Even as Conservative Judaism has recently struggled to flourish in the United States, I believe it has much relevance for today’s Israel. These are our core principles: to maintain traditional values, emphasis on land and language, the sacredness of Shabbat, and Jewish dietary restrictions. Learning to join tradition with modernity is the ultimate finesse of the movement. Admittedly, it’s not simple or seamless, but it is possible and attainable.
For me there is no stronger example of this than what three of the leaders of the movement, rabbis Dorff, Nevins and Reisner, have done on the issue of same-sex marriage.
They crafted a meaningful Jewish ceremony of commitment for same-sex couples. Theirs is a singular achievement on a difficult assignment. According to Rabbi Dorff’s original and brilliant responsa, the couple, if male, would have to accept restrictions on their relationship. But this is an attempt to deal with the reality of our time and what was accepted by the majority of the law committee of the Rabbinical Assembly: that reparative therapy was not working for gay and lesbian people. For a religious movement to involve itself in this difficult and intricate matter is not easy. The Conservative Movement deserves a lot of credit for giving a religious stamp to a new and unprecedented situation, rather than ignoring it. By and large, it is not receiving that credit.
These and similar issues are being confronted by Israelis and modern Jews around the world. They seek engagement with the tradition of our people, but find sorely lacking the leadership of the religious establishment. I believe that a greater understanding and appreciation of Conservative Judaism in Israel could provide a useful framework for these pressing questions. Conservative Judaism in many ways today finds itself on the ropes. But rather than take a defensive position, I believe we must proudly reaffirm our principles and show what we have to offer.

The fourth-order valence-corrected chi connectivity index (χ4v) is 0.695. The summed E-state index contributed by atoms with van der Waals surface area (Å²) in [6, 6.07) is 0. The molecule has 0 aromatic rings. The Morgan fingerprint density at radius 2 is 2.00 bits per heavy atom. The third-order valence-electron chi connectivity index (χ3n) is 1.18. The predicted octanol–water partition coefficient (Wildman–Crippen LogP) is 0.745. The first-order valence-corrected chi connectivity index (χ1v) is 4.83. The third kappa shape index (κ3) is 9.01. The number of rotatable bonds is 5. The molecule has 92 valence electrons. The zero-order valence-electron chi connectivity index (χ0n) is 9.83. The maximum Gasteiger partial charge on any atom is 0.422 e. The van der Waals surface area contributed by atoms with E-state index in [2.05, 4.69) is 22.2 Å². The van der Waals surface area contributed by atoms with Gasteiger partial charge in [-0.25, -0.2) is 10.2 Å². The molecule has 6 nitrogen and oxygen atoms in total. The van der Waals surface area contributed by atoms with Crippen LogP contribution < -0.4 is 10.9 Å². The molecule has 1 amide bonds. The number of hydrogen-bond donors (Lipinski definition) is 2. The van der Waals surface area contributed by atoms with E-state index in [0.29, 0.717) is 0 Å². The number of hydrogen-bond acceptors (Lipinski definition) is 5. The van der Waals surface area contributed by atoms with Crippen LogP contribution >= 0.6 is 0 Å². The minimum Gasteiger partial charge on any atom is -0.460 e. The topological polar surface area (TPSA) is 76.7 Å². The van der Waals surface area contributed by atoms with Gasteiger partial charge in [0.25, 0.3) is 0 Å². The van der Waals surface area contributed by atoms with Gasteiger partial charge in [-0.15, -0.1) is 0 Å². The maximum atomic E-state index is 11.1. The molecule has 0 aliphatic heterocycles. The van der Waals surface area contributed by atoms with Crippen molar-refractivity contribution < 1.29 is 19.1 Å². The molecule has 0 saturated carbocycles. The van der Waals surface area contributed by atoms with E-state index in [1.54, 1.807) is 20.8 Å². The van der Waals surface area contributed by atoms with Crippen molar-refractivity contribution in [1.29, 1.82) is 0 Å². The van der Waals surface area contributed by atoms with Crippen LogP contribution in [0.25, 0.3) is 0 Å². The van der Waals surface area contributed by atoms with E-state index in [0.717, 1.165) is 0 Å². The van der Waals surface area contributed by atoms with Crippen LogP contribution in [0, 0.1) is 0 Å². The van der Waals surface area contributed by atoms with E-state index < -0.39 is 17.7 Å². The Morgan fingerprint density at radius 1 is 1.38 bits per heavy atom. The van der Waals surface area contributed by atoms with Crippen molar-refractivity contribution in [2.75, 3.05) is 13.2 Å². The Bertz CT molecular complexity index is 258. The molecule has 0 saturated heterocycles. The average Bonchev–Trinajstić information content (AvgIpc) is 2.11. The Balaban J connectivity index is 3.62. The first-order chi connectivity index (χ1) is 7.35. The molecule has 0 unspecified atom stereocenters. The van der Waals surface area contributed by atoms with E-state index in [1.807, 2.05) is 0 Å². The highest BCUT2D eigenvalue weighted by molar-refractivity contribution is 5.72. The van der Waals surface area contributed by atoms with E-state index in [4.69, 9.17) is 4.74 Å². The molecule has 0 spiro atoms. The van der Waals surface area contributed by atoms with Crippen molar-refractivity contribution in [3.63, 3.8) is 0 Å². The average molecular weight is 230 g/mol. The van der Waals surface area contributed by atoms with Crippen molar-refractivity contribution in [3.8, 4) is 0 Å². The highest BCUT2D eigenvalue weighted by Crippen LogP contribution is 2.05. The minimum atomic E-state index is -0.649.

Conservative Judaism hopes accomplish this by adhering to our principles, without speaking negatively of Reconstructionist, Reform, Orthodox or haredi (ultra-Orthodox) Judaism. We need instead to apply our understanding of that which is best in our culture and society, and to bring it within the Jewish fold.
And as for Zionism, the search for God and the principles of Torah – these are our substance and our strength.
No excuses necessary. They will ultimately be our salvation.
What is right for the Conservative movement is our vision: to evoke the lyrical sounds of Hebrew in the Jewish ear in liturgy and in conversation, directing our people upwards, to hear the Voice of Sinai and to reach out to the One in Heaven.
Rabbi Myron Fenster is the rabbi emeritus of the Shelter Rock Jewish Center in Roslyn, New York, and a past president of the NY Board of Rabbis. Zach Fenster is a veteran of the IDF and contributed to writing this article.